|MadSci Network: Botany
You are correct that grasses are well adapted to stand up to trampling because of their intercalary meristems. Trampling can cause a direct effect on plants by physically damaging the meristems as you indicate, and can also damage stems, leaves, flowers and fruits. However, trampling can also damage the soil in more long term ways. Soil compaction can reduce air and water availablity to the plants. A compacted soil surface can cause rain to run off rather than penetrate the soil, thereby causing drought. If the rain does not run off, it may pond on the surface and cause root aeration problems. Compaction also often increases the mechanical resistance to root growth, termed soil strength. Soil strength can be measured with a penetrometer, which uses pressure units. The soil bulk density is another method of expressing compaction. Some types of soils naturally tend to form a hard pan or impenetrable layer at a certain depth. Trampling may promote the formation of a hardpan. The soil compaction can have very dramatic and long lasting effects so they are often more important than the direct effect of trampling on plants. For example, soil compaction can also greatly reduce seed germination, which could have a long term, if not permanent, effect on species distribution. High traffic turfgrass areas such as football fields and golf greens are often grown in a layer of pure sand rather than regular soil. The sand basically eliminates the possibility of soil compaction and greatly reduces problems of high traffic. However, even without soil compaction, turfgrass will eventually be killed if trampling or traffic is high enough. Soil compaction is a major concern in agricultural crops, and there are lots of websites discussing it. References Response of five native plant communities to trampling in the Wind River Range, Wyoming, USA Addressing soil strength problems on restoration projects Soil Strength Soil strength and plant roots Soil Hardpan Soil Compaction And Drainage Prescription Athletic Turf Construction Overview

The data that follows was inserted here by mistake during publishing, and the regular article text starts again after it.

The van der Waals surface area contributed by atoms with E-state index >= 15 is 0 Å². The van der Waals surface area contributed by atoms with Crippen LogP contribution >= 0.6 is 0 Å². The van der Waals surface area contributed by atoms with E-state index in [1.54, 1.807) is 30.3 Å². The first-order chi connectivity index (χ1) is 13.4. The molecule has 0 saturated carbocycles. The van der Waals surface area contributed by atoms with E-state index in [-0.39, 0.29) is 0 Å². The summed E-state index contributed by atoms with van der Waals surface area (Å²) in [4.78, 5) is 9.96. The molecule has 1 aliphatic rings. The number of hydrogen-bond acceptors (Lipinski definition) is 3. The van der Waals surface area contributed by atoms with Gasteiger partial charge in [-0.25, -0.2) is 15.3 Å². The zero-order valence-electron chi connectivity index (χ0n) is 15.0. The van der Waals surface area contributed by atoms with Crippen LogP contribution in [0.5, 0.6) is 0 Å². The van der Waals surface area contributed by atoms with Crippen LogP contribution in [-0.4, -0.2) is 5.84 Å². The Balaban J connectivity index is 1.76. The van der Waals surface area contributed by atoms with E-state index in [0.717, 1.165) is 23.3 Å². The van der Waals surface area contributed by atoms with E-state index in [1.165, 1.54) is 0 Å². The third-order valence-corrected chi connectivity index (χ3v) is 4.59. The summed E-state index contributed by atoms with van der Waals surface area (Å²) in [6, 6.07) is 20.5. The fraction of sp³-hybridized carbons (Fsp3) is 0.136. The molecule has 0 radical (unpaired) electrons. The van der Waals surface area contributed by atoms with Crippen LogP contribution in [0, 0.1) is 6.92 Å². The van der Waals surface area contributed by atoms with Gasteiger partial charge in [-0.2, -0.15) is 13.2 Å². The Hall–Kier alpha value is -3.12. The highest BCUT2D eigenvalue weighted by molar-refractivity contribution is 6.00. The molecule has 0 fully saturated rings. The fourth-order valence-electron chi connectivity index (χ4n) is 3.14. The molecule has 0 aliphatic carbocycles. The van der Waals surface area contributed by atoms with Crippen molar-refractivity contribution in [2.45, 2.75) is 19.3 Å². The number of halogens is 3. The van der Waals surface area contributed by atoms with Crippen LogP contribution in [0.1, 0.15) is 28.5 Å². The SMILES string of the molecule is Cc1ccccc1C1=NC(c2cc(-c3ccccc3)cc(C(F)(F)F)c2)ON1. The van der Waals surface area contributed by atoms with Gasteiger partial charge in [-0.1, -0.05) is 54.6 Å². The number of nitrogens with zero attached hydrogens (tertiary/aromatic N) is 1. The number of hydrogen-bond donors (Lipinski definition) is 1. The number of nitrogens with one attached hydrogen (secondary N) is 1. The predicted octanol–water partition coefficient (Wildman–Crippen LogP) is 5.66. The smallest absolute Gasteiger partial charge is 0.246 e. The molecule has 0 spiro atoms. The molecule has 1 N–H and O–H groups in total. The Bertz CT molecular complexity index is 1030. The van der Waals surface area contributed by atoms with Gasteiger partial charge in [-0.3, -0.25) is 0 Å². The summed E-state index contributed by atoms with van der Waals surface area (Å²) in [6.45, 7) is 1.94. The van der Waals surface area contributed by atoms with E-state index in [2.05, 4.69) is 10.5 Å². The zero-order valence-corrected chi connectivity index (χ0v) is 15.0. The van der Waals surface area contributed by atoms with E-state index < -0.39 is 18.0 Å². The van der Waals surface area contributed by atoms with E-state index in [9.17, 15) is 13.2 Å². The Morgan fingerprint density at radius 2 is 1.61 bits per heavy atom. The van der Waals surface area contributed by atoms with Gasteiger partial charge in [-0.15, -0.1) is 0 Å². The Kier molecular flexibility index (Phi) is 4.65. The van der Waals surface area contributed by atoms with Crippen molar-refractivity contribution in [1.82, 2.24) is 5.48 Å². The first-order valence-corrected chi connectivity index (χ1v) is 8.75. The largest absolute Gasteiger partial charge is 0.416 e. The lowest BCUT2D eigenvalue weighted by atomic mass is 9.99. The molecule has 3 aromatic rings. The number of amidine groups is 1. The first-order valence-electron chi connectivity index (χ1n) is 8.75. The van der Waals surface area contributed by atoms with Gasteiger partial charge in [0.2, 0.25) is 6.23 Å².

Try the links in the MadSci Library for more information on Botany.